Following the Equator, Part 5
By trying we can easily learn to endure adversity. Another man's, I mean.
You soon find your long-ago dreams of India rising in a sort of vague and luscious moonlight above the horizon-rim of your opaque consciousness, and softly lighting up a thousand forgotten details which were parts of a vision that had once been vivid to you when you were a boy, and steeped your spirit in tales of the East. The barbaric gorgeousnesses, for instance; and the princely titles, the sumptuous titles, the sounding titles,—how good they taste in the mouth! The Nizam of Hyderabad; the Maharajah of Travancore; the Nabob of Jubbelpore; the Begum of Bhopal; the Nawab of Mysore; the Rance of Gulnare; the Ahkoond of Swat's; the Rao of Rohilkund; the Gaikwar of Baroda. Indeed, it is a country that runs richly to name. The great god Vishnu has 108—108 special ones—108 peculiarly holy ones—names just for Sunday use only. I learned the whole of Vishnu's 108 by heart once, but they wouldn't stay; I don't remember any of them now but John W.
And the romances connected with, those princely native houses—to this day they are always turning up, just as in the old, old times. They were sweating out a romance in an English court in Bombay a while before we were there. In this case a native prince, 16 1/2 years old, who has been enjoying his titles and dignities and estates unmolested for fourteen years, is suddenly haled into court on the charge that he is rightfully no prince at all, but a pauper peasant; that the real prince died when two and one-half years old; that the death was concealed, and a peasant child smuggled into the royal cradle, and that this present incumbent was that smuggled substitute. This is the very material that so many oriental tales have been made of.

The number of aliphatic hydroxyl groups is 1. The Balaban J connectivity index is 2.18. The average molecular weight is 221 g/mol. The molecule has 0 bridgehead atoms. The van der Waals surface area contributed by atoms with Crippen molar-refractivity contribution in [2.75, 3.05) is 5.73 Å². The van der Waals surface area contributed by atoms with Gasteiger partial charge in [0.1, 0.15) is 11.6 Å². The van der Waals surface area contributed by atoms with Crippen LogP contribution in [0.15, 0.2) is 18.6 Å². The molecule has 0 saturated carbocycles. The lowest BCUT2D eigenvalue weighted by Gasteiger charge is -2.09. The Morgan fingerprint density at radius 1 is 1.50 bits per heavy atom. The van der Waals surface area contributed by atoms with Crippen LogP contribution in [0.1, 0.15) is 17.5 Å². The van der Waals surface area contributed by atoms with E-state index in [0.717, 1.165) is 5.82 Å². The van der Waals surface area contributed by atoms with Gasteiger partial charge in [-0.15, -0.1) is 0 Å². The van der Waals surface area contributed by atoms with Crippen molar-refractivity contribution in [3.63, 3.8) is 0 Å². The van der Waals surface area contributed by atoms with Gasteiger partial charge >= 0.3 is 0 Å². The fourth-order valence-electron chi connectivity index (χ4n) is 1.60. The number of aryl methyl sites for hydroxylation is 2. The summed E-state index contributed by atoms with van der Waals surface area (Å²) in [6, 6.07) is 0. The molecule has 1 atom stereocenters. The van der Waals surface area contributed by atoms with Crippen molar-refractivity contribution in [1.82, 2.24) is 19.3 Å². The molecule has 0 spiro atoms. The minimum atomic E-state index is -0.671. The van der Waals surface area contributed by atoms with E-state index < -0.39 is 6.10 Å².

The case of that great prince, the Gaikwar of Baroda, is a reversal of the theme. When that throne fell vacant, no heir could be found for some time, but at last one was found in the person of a peasant child who was making mud pies in a village street, and having an innocent good time. But his pedigree was straight; he was the true prince, and he has reigned ever since, with none to dispute his right.
Lately there was another hunt for an heir to another princely house, and one was found who was circumstanced about as the Gaikwar had been. His fathers were traced back, in humble life, along a branch of the ancestral tree to the point where it joined the stem fourteen generations ago, and his heirship was thereby squarely established. The tracing was done by means of the records of one of the great Hindoo shrines, where princes on pilgrimage record their names and the date of their visit. This is to keep the prince's religious account straight, and his spiritual person safe; but the record has the added value of keeping the pedigree authentic, too.
When I think of Bombay now, at this distance of time, I seem to have a kaleidoscope at my eye; and I hear the clash of the glass bits as the splendid figures change, and fall apart, and flash into new forms, figure after figure, and with the birth of each new form I feel my skin crinkle and my nerve-web tingle with a new thrill of wonder and delight....